Kirby F. Warnock


Integration Rather Than Condemnation

Dear Editor,

Re: Austin City Council Minutemen resolution: If the council feels compelled to weigh in on this issue that does not directly involve the city, why not revise the wording of the resolution below to express the council's opposition to the harassment of illegal immigrants by any individual or group? The current wording requires that any Minutemen activity (even peaceful protests that do not involve any contact with immigrants) be reported to the city manager. That sounds a lot like the monitoring of communists under McCarthy.

I support an earned citizenship program to streamline immigration and confer citizenship on immigrants who hold a steady job and do not otherwise violate the law, particularly those who take steps like attempting to learn English and civics. At the same time, we should deport illegal immigrants who commit crimes. However, the majority of immigrants are here to work, so we need to focus on integrating immigrants so they become Americans, not just workers.

In Germany, you are not considered German if you are not German by ancestry – the genius of America is being American is a state of mind, not an ethnicity. Plus, integration certainly does not mean losing your native culture, but rather contributing its richness to the American tapestry. Continuing our historic integrationist approach that is quite unique among even Western nations will enable us to avoid the problems Europe is now experiencing.

I also believe the law permits people living on the border and elsewhere to use reasonable force to protect their property from intruders regardless of their citizenship status. I think we can all agree that illegal immigrants should not be subjected to the use of force or the threat of the use of force that is not authorized by law or goes beyond that authorized by law. Why not focus the resolution on that rather than on a specific group that engages in a wide range of activities, many of which are probably protected by the First Amendment? Better yet, why not go beyond this narrow issue and examine what the city can do to promote integration.

Marc Levin, Esq.

Not Too Graphic

Dear Editor,

I attended a matinee screening of Brokeback Mountain on its first day of major release. I noted that Marjorie Baumgarten awarded it four stars, and I'm going to agree with that rating [Film Listings, Dec. 16]. Instead of the cinematic/genre comparisons she makes, I would simply invoke Larry McMurtry's Lonesome Dove in terms of great characters and story.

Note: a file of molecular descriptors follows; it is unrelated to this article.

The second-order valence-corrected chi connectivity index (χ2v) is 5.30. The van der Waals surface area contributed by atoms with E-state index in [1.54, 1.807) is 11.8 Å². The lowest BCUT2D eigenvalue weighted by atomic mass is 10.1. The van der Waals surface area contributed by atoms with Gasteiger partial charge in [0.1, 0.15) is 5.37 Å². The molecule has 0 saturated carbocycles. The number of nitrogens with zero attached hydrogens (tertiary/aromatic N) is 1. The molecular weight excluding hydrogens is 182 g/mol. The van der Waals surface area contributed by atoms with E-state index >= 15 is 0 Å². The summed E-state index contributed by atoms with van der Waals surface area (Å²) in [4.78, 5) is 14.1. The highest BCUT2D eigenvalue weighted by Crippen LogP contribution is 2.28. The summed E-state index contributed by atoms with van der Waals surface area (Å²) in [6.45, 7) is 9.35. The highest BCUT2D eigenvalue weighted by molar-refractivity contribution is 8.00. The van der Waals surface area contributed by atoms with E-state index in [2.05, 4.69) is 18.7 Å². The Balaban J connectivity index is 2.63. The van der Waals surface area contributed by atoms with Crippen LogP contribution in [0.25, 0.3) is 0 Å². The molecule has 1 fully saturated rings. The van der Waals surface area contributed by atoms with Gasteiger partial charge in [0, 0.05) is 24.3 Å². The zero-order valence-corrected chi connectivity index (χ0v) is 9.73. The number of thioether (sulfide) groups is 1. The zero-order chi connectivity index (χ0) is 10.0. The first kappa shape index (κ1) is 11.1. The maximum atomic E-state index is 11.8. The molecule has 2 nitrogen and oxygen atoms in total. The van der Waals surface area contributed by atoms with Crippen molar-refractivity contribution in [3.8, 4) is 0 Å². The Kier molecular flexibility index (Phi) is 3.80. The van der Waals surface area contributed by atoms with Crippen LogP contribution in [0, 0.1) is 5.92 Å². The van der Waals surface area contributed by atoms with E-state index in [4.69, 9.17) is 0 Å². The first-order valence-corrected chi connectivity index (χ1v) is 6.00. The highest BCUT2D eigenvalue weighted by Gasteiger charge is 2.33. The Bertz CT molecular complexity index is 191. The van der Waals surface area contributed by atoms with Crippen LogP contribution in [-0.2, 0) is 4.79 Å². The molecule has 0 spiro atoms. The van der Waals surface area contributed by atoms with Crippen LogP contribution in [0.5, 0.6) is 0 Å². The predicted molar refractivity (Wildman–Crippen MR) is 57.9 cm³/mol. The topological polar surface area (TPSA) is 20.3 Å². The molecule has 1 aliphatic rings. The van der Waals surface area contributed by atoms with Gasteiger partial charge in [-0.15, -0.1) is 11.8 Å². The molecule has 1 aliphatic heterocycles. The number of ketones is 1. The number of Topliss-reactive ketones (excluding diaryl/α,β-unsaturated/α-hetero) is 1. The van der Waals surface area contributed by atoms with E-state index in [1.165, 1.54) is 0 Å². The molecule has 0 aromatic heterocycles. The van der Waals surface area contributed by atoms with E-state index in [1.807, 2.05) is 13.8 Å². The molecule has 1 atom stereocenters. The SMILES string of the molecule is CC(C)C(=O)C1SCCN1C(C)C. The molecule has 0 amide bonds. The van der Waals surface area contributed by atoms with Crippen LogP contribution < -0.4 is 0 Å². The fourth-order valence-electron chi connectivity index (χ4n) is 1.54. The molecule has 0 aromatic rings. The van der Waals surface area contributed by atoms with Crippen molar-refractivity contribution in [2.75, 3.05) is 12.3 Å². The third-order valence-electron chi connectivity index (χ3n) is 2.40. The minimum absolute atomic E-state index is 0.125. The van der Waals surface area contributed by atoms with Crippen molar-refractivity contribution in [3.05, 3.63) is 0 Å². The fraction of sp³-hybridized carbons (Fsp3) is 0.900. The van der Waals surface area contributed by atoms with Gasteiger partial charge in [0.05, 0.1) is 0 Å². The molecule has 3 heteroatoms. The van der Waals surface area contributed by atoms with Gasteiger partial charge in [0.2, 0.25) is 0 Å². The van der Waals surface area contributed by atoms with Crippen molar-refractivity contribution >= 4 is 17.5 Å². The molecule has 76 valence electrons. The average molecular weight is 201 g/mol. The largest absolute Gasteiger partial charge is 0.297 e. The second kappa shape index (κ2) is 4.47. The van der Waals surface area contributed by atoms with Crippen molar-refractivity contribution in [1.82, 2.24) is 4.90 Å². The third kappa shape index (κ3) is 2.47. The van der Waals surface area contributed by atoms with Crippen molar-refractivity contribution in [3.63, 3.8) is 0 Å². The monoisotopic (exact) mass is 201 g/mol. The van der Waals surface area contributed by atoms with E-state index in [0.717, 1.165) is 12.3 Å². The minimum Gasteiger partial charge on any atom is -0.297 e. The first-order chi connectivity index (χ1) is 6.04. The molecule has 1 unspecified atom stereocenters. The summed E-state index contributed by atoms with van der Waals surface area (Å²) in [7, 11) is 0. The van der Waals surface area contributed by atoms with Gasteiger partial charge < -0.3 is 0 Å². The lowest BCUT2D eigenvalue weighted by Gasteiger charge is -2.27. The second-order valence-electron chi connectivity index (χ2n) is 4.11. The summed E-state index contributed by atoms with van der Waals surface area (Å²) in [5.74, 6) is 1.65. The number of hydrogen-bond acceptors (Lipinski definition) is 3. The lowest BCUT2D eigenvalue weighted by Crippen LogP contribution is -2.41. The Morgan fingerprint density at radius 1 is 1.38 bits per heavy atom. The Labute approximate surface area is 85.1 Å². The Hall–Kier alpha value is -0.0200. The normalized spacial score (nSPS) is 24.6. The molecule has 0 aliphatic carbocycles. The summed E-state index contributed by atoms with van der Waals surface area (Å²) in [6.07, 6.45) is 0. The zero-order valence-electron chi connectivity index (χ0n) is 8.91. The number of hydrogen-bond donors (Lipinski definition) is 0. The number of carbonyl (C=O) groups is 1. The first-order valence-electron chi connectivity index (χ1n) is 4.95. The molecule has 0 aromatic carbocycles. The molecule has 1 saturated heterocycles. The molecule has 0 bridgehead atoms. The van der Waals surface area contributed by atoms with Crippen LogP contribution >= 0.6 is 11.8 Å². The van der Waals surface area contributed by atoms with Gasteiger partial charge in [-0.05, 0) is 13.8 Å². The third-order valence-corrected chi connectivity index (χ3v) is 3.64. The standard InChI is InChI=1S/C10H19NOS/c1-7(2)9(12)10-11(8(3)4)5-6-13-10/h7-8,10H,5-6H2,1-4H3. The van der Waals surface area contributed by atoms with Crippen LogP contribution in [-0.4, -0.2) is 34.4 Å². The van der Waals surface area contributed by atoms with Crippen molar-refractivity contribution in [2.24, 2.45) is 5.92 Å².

Since Travis County has the distinction of having had the broad-mindedness to vote against the anti-gay marriage amendment being added to the state constitution, I would inform potential viewers that this movie should be an enjoyable affirmation of that viewpoint.

As there have been Chronicle readers who have occasionally been offended by movies recommended herein, I would also present this precaution. As noted in your review, there is a scene in which their tent rocks; the sex is not too graphic and does not involve nudity. There is perhaps one scene in which the lovers kiss. The rest of their affection takes the shape of embraces and fistfights. The minor nudity contained in the movie is not full-frontal, and never in the context of a "love scene."

Your reviewer writes the film moved her heart, and I'll admit I teared up and sniffled some during the conclusion, like a little girl.

It is certainly worth the price of admission and the time.

Here I will nominate my choice for the Academy Awards best movie of 2005, however: March of the Penguins.


Kenney C. Kennedy

13th Floor Elevator Fanatic!

Dear Editor,

Here in Eugene, Ore., Texas bands of the Sixties are held in the highest esteem, and no band out of the vast truthful reservoir of Texas Sixties bands is lauded more than the 13th Floor Elevators. I've made sure the Elevators are played at the very least twice per two-hour program on KWVA 88.1FM Eugene, Ore., where I work. I can make sure of this because I play whatever I want and always play plenty of recordings by the Chessmen, the Briks, the Penthouse 5, and the Exotics, all from Dallas; Zachary Thaks Liberty Bell from Corpus; the Outcasts and Stoics from San Antonio; and Neal Ford and the Ramadas from Houston.

Even with that heavy competition the Elevators not only get more airplay, they sound even greater and more powerful to me every time always. The history, the mystique, the feeling of Stacy Sutherland's super-charged steam-drill opening attack on the fast version of "Tried to Hide" has a complete thrillness to it all its own that I'm sure Elevator fans have no problem connecting with. Or the very first time I heard "Slip Inside This House" 20 years ago. At the very end of the song after Roky stops, Stacy starts this really smooth Jimmy Reed riff only sped up and so just leaped out at me and still does that I realized that's the only ending that could ever be heavy enough for the most amazing hypnotic intensity flow eight-minute song in music history, let alone Elevator folklore. It was then I realized only Stacy could do this almost impossible job, that is lead guitar for the 13th Floor Elevators. God bless you, Stacy.